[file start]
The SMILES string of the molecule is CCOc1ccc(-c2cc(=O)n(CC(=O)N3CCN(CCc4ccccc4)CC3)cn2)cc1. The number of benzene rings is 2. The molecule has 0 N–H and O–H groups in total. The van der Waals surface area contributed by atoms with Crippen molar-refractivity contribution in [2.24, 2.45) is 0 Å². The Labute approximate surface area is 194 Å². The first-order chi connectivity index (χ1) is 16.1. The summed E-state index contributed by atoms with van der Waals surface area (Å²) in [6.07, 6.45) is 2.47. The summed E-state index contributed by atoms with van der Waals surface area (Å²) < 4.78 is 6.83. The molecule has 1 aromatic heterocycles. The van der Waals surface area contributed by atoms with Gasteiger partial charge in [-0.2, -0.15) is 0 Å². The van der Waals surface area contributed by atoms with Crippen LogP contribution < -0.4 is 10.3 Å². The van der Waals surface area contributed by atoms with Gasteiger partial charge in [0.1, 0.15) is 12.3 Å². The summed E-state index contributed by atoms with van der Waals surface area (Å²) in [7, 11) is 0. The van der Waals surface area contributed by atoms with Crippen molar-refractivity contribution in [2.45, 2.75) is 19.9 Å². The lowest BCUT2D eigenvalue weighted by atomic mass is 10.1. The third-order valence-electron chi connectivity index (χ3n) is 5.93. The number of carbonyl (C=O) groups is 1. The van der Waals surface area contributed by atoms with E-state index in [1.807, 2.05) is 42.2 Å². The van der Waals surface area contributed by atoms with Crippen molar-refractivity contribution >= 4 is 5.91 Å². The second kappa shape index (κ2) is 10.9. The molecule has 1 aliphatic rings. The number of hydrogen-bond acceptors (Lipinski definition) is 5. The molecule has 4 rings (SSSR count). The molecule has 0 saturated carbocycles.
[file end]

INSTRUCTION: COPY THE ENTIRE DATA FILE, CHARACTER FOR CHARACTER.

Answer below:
The SMILES string of the molecule is CCOc1ccc(-c2cc(=O)n(CC(=O)N3CCN(CCc4ccccc4)CC3)cn2)cc1. The number of benzene rings is 2. The molecule has 0 N–H and O–H groups in total. The van der Waals surface area contributed by atoms with Crippen molar-refractivity contribution in [2.24, 2.45) is 0 Å². The Labute approximate surface area is 194 Å². The first-order chi connectivity index (χ1) is 16.1. The summed E-state index contributed by atoms with van der Waals surface area (Å²) in [6.07, 6.45) is 2.47. The summed E-state index contributed by atoms with van der Waals surface area (Å²) < 4.78 is 6.83. The molecule has 1 aromatic heterocycles. The van der Waals surface area contributed by atoms with Gasteiger partial charge in [-0.2, -0.15) is 0 Å². The van der Waals surface area contributed by atoms with Crippen LogP contribution < -0.4 is 10.3 Å². The van der Waals surface area contributed by atoms with Gasteiger partial charge in [0.1, 0.15) is 12.3 Å². The summed E-state index contributed by atoms with van der Waals surface area (Å²) in [7, 11) is 0. The van der Waals surface area contributed by atoms with Crippen molar-refractivity contribution in [2.45, 2.75) is 19.9 Å². The lowest BCUT2D eigenvalue weighted by atomic mass is 10.1. The third-order valence-electron chi connectivity index (χ3n) is 5.93. The number of carbonyl (C=O) groups is 1. The van der Waals surface area contributed by atoms with E-state index in [1.807, 2.05) is 42.2 Å². The van der Waals surface area contributed by atoms with Crippen molar-refractivity contribution >= 4 is 5.91 Å². The second kappa shape index (κ2) is 10.9. The molecule has 1 aliphatic rings. The number of hydrogen-bond acceptors (Lipinski definition) is 5. The molecule has 4 rings (SSSR count). The molecule has 0 saturated carbocycles.